You can now read 5 articles in a month for free on BostonGlobe.com. Read as much as you want anywhere and anytime for just 99¢.

Consumer Alert

When store policies defy logic, it’s OK to speak up

Q. I went to Walgreens today with a coupon that was mailed to me that had today’s date as the expiration. It would not scan. The clerk and manager were polite, but said they could not help, and referred me to call corporate. I called and was told by the rep (and then her supervisor) that the expiration date on Walgreen coupons is the midnight before the day, so my coupon technically expired. I explained to her that that did not make any sense. She was adamant that this is corporate policy with no further explanation. Is it legal to use a date, but to use a technicality to go back a day? Is this something worth pursuing with the attorney general?

TERRI SIRIGNANO, WILMINGTON

Continue reading below

A. I can see why you were taken aback. It doesn’t make sense for a coupon to expire as soon as the expiration date starts. But as for breaking the law, that’s another story.

A spokeswoman for the state’s Office of Consumer Affairs and Business Regulation said they are not aware of any laws that specifically address coupons. A company’s coupon policy can be whatever the company says it is.

That said, the information given to you was incorrect — even though you heard it at both the local and corporate levels, according to a spokesman for Walgreen.

“Concerning the coupons you asked us about, customers are able to redeem them through the end of day on the expiration date shown,” said spokesman Phil Caruso. “We are sorry this occurred. It appears to be an isolated incident and we are reviewing our coupon policy with our team members to avoid such incidents in the future.”

OK, so if anyone who works at Walgreens is reading this I hope you got the message: Coupons expire at the end of the date of the expiration. Got it? Hopefully, that will take care of that.

There isn’t a law for everything, but when your common sense gets rattled, it’s probably worth making a stink – even if it’s just on principle.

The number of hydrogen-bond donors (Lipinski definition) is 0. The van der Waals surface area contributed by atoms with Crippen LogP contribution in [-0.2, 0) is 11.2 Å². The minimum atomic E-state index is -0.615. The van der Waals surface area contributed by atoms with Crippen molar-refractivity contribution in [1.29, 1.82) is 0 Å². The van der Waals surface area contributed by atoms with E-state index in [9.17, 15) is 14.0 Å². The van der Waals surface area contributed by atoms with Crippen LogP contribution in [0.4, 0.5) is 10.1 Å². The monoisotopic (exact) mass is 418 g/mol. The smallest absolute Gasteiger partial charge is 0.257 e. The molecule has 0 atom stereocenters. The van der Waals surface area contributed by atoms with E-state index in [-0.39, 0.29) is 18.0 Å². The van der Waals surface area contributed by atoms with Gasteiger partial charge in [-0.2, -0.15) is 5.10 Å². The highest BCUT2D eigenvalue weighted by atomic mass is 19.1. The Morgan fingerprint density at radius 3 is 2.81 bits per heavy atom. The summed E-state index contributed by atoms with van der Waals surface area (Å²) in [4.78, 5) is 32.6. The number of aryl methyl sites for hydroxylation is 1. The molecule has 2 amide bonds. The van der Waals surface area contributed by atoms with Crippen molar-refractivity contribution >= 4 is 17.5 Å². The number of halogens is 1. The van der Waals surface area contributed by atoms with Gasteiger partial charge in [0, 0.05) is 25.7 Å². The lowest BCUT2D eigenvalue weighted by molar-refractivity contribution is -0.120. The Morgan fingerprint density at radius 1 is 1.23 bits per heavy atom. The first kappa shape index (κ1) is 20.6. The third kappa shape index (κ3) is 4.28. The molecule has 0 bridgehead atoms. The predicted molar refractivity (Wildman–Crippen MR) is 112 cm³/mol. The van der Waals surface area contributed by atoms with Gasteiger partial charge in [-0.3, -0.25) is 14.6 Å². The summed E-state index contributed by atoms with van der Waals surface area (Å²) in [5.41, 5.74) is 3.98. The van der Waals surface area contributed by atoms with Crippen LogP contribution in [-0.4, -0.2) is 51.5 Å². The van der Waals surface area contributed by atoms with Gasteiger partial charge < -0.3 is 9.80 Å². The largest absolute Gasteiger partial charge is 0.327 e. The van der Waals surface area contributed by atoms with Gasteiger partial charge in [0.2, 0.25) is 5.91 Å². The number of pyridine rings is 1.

Mitch Lipka has been helping consumers out of jams for the past two decades. He lives in Worcester and also writes the Consumer Alert blog on Boston.com. Mitch can be reached at ConsumerNews@aol.com. Follow him on Twitter @mitchlipka.
Loading comments...
Subscriber Log In

We hope you've enjoyed your 5 free articles'

Stay informed with unlimited access to Boston’s trusted news source.

  • High-quality journalism from the region’s largest newsroom
  • Convenient access across all of your devices
  • Today’s Headlines daily newsletter
  • Subscriber-only access to exclusive offers, events, contests, eBooks, and more
  • Less than 25¢ a week
Marketing image of BostonGlobe.com
Marketing image of BostonGlobe.com
Already a subscriber?
Your city. Your stories. Your Globe.
Yours FREE for two weeks.
Enjoy free unlimited access to Globe.com for the next two weeks.
Limited time only - No credit card required!
BostonGlobe.com complimentary digital access has been provided to you, without a subscription, for free starting today and ending in 14 days. After the free trial period, your free BostonGlobe.com digital access will stop immediately unless you sign up for BostonGlobe.com digital subscription. Current print and digital subscribers are not eligible for the free trial.
Thanks & Welcome to Globe.com
You now have unlimited access for the next two weeks.
BostonGlobe.com complimentary digital access has been provided to you, without a subscription, for free starting today and ending in 14 days. After the free trial period, your free BostonGlobe.com digital access will stop immediately unless you sign up for BostonGlobe.com digital subscription. Current print and digital subscribers are not eligible for the free trial.